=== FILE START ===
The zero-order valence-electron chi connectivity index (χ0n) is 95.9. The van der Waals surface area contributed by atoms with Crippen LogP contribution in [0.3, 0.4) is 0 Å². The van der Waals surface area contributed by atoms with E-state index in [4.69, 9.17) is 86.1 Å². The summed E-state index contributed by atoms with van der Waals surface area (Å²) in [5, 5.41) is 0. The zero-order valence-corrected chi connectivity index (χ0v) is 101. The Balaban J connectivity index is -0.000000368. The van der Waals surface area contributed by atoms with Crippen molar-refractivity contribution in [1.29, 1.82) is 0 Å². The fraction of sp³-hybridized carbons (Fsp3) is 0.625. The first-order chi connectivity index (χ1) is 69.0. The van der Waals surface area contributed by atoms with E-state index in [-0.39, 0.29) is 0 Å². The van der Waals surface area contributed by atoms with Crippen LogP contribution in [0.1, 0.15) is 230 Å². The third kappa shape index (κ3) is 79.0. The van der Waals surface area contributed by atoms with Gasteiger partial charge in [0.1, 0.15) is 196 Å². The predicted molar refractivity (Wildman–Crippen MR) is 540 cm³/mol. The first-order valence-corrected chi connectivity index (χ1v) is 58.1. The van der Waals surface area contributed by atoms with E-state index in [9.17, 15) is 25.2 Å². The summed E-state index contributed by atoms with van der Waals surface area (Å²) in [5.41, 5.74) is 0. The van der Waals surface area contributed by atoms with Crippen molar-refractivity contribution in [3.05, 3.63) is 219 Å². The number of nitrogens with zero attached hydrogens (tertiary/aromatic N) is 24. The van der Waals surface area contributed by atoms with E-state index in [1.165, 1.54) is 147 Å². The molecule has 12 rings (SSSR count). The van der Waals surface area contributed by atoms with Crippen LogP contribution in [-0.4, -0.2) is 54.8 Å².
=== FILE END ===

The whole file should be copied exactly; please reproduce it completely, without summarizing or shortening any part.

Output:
The zero-order valence-electron chi connectivity index (χ0n) is 95.9. The van der Waals surface area contributed by atoms with Crippen LogP contribution in [0.3, 0.4) is 0 Å². The van der Waals surface area contributed by atoms with E-state index in [4.69, 9.17) is 86.1 Å². The summed E-state index contributed by atoms with van der Waals surface area (Å²) in [5, 5.41) is 0. The zero-order valence-corrected chi connectivity index (χ0v) is 101. The Balaban J connectivity index is -0.000000368. The van der Waals surface area contributed by atoms with Crippen molar-refractivity contribution in [1.29, 1.82) is 0 Å². The fraction of sp³-hybridized carbons (Fsp3) is 0.625. The first-order chi connectivity index (χ1) is 69.0. The van der Waals surface area contributed by atoms with E-state index in [-0.39, 0.29) is 0 Å². The van der Waals surface area contributed by atoms with Crippen LogP contribution in [0.1, 0.15) is 230 Å². The third kappa shape index (κ3) is 79.0. The van der Waals surface area contributed by atoms with Gasteiger partial charge in [0.1, 0.15) is 196 Å². The predicted molar refractivity (Wildman–Crippen MR) is 540 cm³/mol. The first-order valence-corrected chi connectivity index (χ1v) is 58.1. The van der Waals surface area contributed by atoms with E-state index in [9.17, 15) is 25.2 Å². The summed E-state index contributed by atoms with van der Waals surface area (Å²) in [5.41, 5.74) is 0. The van der Waals surface area contributed by atoms with Crippen molar-refractivity contribution in [3.05, 3.63) is 219 Å². The number of nitrogens with zero attached hydrogens (tertiary/aromatic N) is 24. The van der Waals surface area contributed by atoms with E-state index in [1.165, 1.54) is 147 Å². The molecule has 12 rings (SSSR count). The van der Waals surface area contributed by atoms with Crippen LogP contribution in [-0.4, -0.2) is 54.8 Å².